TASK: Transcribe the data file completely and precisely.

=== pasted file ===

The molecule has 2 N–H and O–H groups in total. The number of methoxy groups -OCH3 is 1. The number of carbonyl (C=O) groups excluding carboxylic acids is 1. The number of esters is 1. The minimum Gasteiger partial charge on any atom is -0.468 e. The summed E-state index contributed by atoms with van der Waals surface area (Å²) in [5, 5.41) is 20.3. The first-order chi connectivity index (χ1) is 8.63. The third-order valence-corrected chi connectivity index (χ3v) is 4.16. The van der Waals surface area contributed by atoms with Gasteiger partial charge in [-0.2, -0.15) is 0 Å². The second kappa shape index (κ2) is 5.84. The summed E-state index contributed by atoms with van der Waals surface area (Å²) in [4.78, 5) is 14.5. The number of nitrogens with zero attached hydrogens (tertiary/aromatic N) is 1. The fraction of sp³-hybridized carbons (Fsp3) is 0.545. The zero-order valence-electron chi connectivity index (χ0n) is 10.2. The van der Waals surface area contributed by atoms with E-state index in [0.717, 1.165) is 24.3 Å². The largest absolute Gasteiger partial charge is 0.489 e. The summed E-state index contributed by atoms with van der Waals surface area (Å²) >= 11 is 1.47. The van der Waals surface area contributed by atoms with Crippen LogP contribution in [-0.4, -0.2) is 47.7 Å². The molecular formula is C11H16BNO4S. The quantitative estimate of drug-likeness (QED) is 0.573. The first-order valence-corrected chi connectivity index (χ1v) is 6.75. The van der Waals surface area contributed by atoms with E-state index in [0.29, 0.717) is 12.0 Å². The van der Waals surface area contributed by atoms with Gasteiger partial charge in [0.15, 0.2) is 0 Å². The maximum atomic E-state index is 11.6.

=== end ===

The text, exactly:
The molecule has 2 N–H and O–H groups in total. The number of methoxy groups -OCH3 is 1. The number of carbonyl (C=O) groups excluding carboxylic acids is 1. The number of esters is 1. The minimum Gasteiger partial charge on any atom is -0.468 e. The summed E-state index contributed by atoms with van der Waals surface area (Å²) in [5, 5.41) is 20.3. The first-order chi connectivity index (χ1) is 8.63. The third-order valence-corrected chi connectivity index (χ3v) is 4.16. The van der Waals surface area contributed by atoms with Gasteiger partial charge in [-0.2, -0.15) is 0 Å². The second kappa shape index (κ2) is 5.84. The summed E-state index contributed by atoms with van der Waals surface area (Å²) in [4.78, 5) is 14.5. The number of nitrogens with zero attached hydrogens (tertiary/aromatic N) is 1. The fraction of sp³-hybridized carbons (Fsp3) is 0.545. The zero-order valence-electron chi connectivity index (χ0n) is 10.2. The van der Waals surface area contributed by atoms with E-state index in [0.717, 1.165) is 24.3 Å². The largest absolute Gasteiger partial charge is 0.489 e. The summed E-state index contributed by atoms with van der Waals surface area (Å²) >= 11 is 1.47. The van der Waals surface area contributed by atoms with Crippen LogP contribution in [-0.4, -0.2) is 47.7 Å². The molecular formula is C11H16BNO4S. The quantitative estimate of drug-likeness (QED) is 0.573. The first-order valence-corrected chi connectivity index (χ1v) is 6.75. The van der Waals surface area contributed by atoms with E-state index in [0.29, 0.717) is 12.0 Å². The van der Waals surface area contributed by atoms with Gasteiger partial charge in [0.15, 0.2) is 0 Å². The maximum atomic E-state index is 11.6.